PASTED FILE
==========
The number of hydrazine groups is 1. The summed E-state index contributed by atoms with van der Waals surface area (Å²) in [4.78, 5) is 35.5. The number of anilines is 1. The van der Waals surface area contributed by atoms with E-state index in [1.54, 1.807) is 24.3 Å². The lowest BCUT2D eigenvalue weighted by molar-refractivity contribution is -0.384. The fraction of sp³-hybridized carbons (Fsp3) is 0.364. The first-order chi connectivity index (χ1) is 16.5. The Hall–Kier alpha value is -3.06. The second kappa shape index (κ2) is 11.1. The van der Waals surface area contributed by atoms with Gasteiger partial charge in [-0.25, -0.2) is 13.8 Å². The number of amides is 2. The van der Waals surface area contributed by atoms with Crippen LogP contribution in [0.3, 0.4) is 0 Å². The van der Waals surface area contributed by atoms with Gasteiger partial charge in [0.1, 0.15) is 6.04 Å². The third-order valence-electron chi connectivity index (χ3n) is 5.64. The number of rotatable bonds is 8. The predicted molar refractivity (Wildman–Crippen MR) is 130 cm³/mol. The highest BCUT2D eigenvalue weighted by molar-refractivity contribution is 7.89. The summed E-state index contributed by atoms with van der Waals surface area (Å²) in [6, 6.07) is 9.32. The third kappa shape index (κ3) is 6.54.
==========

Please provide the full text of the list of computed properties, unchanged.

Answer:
The number of hydrazine groups is 1. The summed E-state index contributed by atoms with van der Waals surface area (Å²) in [4.78, 5) is 35.5. The number of anilines is 1. The van der Waals surface area contributed by atoms with E-state index in [1.54, 1.807) is 24.3 Å². The lowest BCUT2D eigenvalue weighted by molar-refractivity contribution is -0.384. The fraction of sp³-hybridized carbons (Fsp3) is 0.364. The first-order chi connectivity index (χ1) is 16.5. The Hall–Kier alpha value is -3.06. The second kappa shape index (κ2) is 11.1. The van der Waals surface area contributed by atoms with Gasteiger partial charge in [-0.25, -0.2) is 13.8 Å². The number of amides is 2. The van der Waals surface area contributed by atoms with Crippen LogP contribution in [0.3, 0.4) is 0 Å². The van der Waals surface area contributed by atoms with Gasteiger partial charge in [0.1, 0.15) is 6.04 Å². The third-order valence-electron chi connectivity index (χ3n) is 5.64. The number of rotatable bonds is 8. The predicted molar refractivity (Wildman–Crippen MR) is 130 cm³/mol. The highest BCUT2D eigenvalue weighted by molar-refractivity contribution is 7.89. The summed E-state index contributed by atoms with van der Waals surface area (Å²) in [6, 6.07) is 9.32. The third kappa shape index (κ3) is 6.54.